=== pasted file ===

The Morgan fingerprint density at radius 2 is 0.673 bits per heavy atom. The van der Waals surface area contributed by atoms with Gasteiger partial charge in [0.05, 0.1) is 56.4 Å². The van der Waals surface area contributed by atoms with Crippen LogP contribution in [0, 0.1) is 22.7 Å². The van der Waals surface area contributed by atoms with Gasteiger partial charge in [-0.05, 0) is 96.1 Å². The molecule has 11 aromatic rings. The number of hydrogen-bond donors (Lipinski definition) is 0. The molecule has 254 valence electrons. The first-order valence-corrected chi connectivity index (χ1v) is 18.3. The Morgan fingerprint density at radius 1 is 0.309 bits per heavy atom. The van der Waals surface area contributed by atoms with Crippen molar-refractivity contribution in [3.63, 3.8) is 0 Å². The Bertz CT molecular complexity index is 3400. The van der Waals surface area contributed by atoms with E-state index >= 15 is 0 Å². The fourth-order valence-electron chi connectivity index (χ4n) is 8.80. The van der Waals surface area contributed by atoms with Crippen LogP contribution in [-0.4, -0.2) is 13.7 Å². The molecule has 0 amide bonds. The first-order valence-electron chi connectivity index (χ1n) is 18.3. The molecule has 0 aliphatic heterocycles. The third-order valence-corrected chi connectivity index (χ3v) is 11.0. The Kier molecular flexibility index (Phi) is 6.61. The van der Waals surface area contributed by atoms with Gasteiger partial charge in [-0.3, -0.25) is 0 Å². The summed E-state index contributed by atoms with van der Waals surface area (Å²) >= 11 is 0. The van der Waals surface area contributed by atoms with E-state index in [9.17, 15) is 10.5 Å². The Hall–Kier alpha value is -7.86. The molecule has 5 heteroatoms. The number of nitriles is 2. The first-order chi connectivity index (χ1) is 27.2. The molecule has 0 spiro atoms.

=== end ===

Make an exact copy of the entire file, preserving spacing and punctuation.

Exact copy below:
The Morgan fingerprint density at radius 2 is 0.673 bits per heavy atom. The van der Waals surface area contributed by atoms with Gasteiger partial charge in [0.05, 0.1) is 56.4 Å². The van der Waals surface area contributed by atoms with Crippen LogP contribution in [0, 0.1) is 22.7 Å². The van der Waals surface area contributed by atoms with Gasteiger partial charge in [-0.05, 0) is 96.1 Å². The molecule has 11 aromatic rings. The number of hydrogen-bond donors (Lipinski definition) is 0. The molecule has 254 valence electrons. The first-order valence-corrected chi connectivity index (χ1v) is 18.3. The Morgan fingerprint density at radius 1 is 0.309 bits per heavy atom. The van der Waals surface area contributed by atoms with Crippen molar-refractivity contribution in [3.63, 3.8) is 0 Å². The Bertz CT molecular complexity index is 3400. The van der Waals surface area contributed by atoms with E-state index >= 15 is 0 Å². The fourth-order valence-electron chi connectivity index (χ4n) is 8.80. The van der Waals surface area contributed by atoms with Crippen LogP contribution in [-0.4, -0.2) is 13.7 Å². The molecule has 0 amide bonds. The first-order valence-electron chi connectivity index (χ1n) is 18.3. The molecule has 0 aliphatic heterocycles. The third-order valence-corrected chi connectivity index (χ3v) is 11.0. The Kier molecular flexibility index (Phi) is 6.61. The van der Waals surface area contributed by atoms with Gasteiger partial charge in [-0.3, -0.25) is 0 Å². The summed E-state index contributed by atoms with van der Waals surface area (Å²) >= 11 is 0. The van der Waals surface area contributed by atoms with E-state index in [9.17, 15) is 10.5 Å². The Hall–Kier alpha value is -7.86. The molecule has 5 heteroatoms. The number of nitriles is 2. The first-order chi connectivity index (χ1) is 27.2. The molecule has 0 spiro atoms.